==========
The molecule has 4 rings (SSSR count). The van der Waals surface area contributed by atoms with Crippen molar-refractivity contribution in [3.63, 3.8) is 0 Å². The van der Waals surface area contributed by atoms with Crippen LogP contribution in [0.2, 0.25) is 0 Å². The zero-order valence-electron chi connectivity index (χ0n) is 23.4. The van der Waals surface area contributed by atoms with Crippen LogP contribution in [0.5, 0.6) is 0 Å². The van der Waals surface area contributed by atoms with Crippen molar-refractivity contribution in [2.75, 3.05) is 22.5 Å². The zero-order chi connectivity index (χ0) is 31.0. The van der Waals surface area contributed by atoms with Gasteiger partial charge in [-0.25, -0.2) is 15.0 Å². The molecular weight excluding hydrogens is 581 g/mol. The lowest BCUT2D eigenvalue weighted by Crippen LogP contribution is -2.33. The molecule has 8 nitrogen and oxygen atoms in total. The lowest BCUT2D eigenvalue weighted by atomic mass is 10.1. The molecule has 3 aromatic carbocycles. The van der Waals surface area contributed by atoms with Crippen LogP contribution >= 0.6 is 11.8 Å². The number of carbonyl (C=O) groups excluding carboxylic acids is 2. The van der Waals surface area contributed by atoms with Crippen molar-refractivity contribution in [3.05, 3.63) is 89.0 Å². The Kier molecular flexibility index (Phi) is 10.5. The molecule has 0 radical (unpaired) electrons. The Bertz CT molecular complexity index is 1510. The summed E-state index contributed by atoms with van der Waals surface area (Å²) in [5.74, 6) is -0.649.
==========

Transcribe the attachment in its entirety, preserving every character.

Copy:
The molecule has 4 rings (SSSR count). The van der Waals surface area contributed by atoms with Crippen molar-refractivity contribution in [3.63, 3.8) is 0 Å². The van der Waals surface area contributed by atoms with Crippen LogP contribution in [0.2, 0.25) is 0 Å². The zero-order valence-electron chi connectivity index (χ0n) is 23.4. The van der Waals surface area contributed by atoms with Crippen LogP contribution in [0.5, 0.6) is 0 Å². The van der Waals surface area contributed by atoms with Crippen molar-refractivity contribution in [2.75, 3.05) is 22.5 Å². The zero-order chi connectivity index (χ0) is 31.0. The van der Waals surface area contributed by atoms with Gasteiger partial charge in [-0.25, -0.2) is 15.0 Å². The molecular weight excluding hydrogens is 581 g/mol. The lowest BCUT2D eigenvalue weighted by Crippen LogP contribution is -2.33. The molecule has 8 nitrogen and oxygen atoms in total. The lowest BCUT2D eigenvalue weighted by atomic mass is 10.1. The molecule has 3 aromatic carbocycles. The van der Waals surface area contributed by atoms with Crippen LogP contribution >= 0.6 is 11.8 Å². The number of carbonyl (C=O) groups excluding carboxylic acids is 2. The van der Waals surface area contributed by atoms with Crippen molar-refractivity contribution in [3.05, 3.63) is 89.0 Å². The Kier molecular flexibility index (Phi) is 10.5. The molecule has 0 radical (unpaired) electrons. The Bertz CT molecular complexity index is 1510. The summed E-state index contributed by atoms with van der Waals surface area (Å²) in [5.74, 6) is -0.649.